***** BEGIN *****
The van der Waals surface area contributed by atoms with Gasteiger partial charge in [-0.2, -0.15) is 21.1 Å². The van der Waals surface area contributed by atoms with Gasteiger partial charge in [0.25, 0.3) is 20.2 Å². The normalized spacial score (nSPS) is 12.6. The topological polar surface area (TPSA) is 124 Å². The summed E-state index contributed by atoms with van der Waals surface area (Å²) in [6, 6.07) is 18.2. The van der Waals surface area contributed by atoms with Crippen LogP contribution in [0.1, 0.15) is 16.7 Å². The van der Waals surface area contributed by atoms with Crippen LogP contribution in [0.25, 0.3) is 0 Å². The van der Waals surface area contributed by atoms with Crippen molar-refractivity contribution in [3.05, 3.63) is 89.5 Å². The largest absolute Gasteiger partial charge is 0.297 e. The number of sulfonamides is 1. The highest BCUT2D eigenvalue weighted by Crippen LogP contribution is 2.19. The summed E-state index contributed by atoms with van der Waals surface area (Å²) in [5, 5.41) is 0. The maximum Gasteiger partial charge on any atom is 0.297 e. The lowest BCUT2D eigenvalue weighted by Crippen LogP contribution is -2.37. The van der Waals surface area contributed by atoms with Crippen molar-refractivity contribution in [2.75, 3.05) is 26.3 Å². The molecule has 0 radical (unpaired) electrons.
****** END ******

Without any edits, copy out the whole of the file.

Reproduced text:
The van der Waals surface area contributed by atoms with Gasteiger partial charge in [-0.2, -0.15) is 21.1 Å². The van der Waals surface area contributed by atoms with Gasteiger partial charge in [0.25, 0.3) is 20.2 Å². The normalized spacial score (nSPS) is 12.6. The topological polar surface area (TPSA) is 124 Å². The summed E-state index contributed by atoms with van der Waals surface area (Å²) in [6, 6.07) is 18.2. The van der Waals surface area contributed by atoms with Crippen LogP contribution in [0.1, 0.15) is 16.7 Å². The van der Waals surface area contributed by atoms with Crippen LogP contribution in [0.25, 0.3) is 0 Å². The van der Waals surface area contributed by atoms with Crippen molar-refractivity contribution in [3.05, 3.63) is 89.5 Å². The largest absolute Gasteiger partial charge is 0.297 e. The number of sulfonamides is 1. The highest BCUT2D eigenvalue weighted by Crippen LogP contribution is 2.19. The summed E-state index contributed by atoms with van der Waals surface area (Å²) in [5, 5.41) is 0. The maximum Gasteiger partial charge on any atom is 0.297 e. The lowest BCUT2D eigenvalue weighted by Crippen LogP contribution is -2.37. The van der Waals surface area contributed by atoms with Crippen molar-refractivity contribution in [2.75, 3.05) is 26.3 Å². The molecule has 0 radical (unpaired) electrons.